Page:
China's Energy Security and Relations with Petrostates: Oil as an Idea
This book examines the development of bilateral energy relations between China and the two oil-rich countries, Kazakhstan and Russia.
Challenging conventional assumptions about energy politics and China’s global quest for oil, this book examines the interplay of politics and sociocultural contexts. It shows how energy resources become ideas and how these ideas are mobilized in the realm of international relations. China’s relations with Kazakhstan and Russia are simultaneously enabled and constrained by the discursive politics of oil. It is argued that to build collaborative and constructive energy relations with China, its partners in Kazakhstan, Russia, and elsewhere must consider not only the material realities of China’s energy industry and the institutional settings of China’s energy policy but also the multiple symbolic meanings that energy resources and, particularly, oil acquire in China.
China’s Energy Security and Relations with Petrostates offers a nuanced understanding of China’s bilateral energy relations with Kazakhstan and Russia, raising essential questions about the social logic of international energy politics. It will appeal to students and scholars of international relations, energy security, Chinese and post-Soviet studies, along with researchers working in the fields of energy policy and environmental sustainability.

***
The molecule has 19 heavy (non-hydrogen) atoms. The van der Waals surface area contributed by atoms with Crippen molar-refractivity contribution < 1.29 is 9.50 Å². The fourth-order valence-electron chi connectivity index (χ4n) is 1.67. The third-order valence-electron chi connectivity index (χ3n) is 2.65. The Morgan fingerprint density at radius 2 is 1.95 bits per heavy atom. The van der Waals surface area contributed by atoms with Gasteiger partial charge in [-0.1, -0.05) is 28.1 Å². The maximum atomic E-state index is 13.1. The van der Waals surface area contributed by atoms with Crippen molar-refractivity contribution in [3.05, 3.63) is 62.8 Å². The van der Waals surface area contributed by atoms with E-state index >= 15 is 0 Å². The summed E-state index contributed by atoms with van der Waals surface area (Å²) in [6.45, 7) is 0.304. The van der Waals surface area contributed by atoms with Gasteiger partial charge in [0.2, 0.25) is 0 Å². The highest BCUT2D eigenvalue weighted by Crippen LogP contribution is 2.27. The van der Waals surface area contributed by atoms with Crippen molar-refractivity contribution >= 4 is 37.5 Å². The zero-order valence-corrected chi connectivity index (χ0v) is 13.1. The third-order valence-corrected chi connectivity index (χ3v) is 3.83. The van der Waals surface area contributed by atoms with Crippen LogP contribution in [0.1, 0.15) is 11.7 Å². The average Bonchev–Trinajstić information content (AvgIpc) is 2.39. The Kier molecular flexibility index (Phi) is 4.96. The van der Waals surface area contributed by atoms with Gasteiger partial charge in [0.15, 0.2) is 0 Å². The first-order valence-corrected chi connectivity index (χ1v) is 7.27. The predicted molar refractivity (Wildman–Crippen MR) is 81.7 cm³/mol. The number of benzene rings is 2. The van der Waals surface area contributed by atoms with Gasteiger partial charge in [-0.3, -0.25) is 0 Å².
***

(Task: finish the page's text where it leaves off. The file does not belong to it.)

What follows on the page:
The issue of energy has been one of the reasons behind the creation of the G7 mechanism and with later added climate change problem, it remains high on the G8 agenda. The major powers of the West needed to coordinate their efforts in order to confront the new challenges: the need to ensure security of energy supply, introduce energy saving and energy efficient technologies and make sure that leading industrial countries can afford proper economic development with the adequate and unhampered energy supply. The global energy system has come through three major stages, with the last system structure still being in the making – with all the stakeholders, namely producer, consumer and transit states, big transnational energy corporations and national energy companies, still going through grand reshuffle and redistribution of “decision-making vs. accepting the rules of the games” roles. The G8 in general follows the suit along the lines of changes introduced within the global energy architecture fluctuations. As for the club’s activities, there is a way to provisionally single out five phases in the G7/G8 energy activities. During the times of the two energy crises – 1970s – early 1980s energy security issues took a prominent place on the G7 agenda. Further on during the period of much lower prices and sustainable excess of supply over demand this issue became second rate and was mentioned only within the environmental context. End of 1980s – early 1990s, after the demise of the Soviet Union and the socialist block falling apart the main focus of the G7 lead178 Part III. Critical cCase sStudies ers was shifted to the problems of nuclear security (not only as an environmental issue, especially after Chernobyl AES accident of 1986, but also in the light of growing risks of proliferation of nuclear materials and technologies. After 2000 energy security in its own right recaptured the attention of the G8 countries, with the so popular climate change issue being not only ecological, economic and political issue, but also intensified to a certain extent a PR and market-oriented reaction of the hydrocarbon consuming actors to the sky-rocketed oil prices. The fifth phase is still to be introduced and developed by the G8+ participants, since the current global financial and economic crisis has brought its own differentials into the process.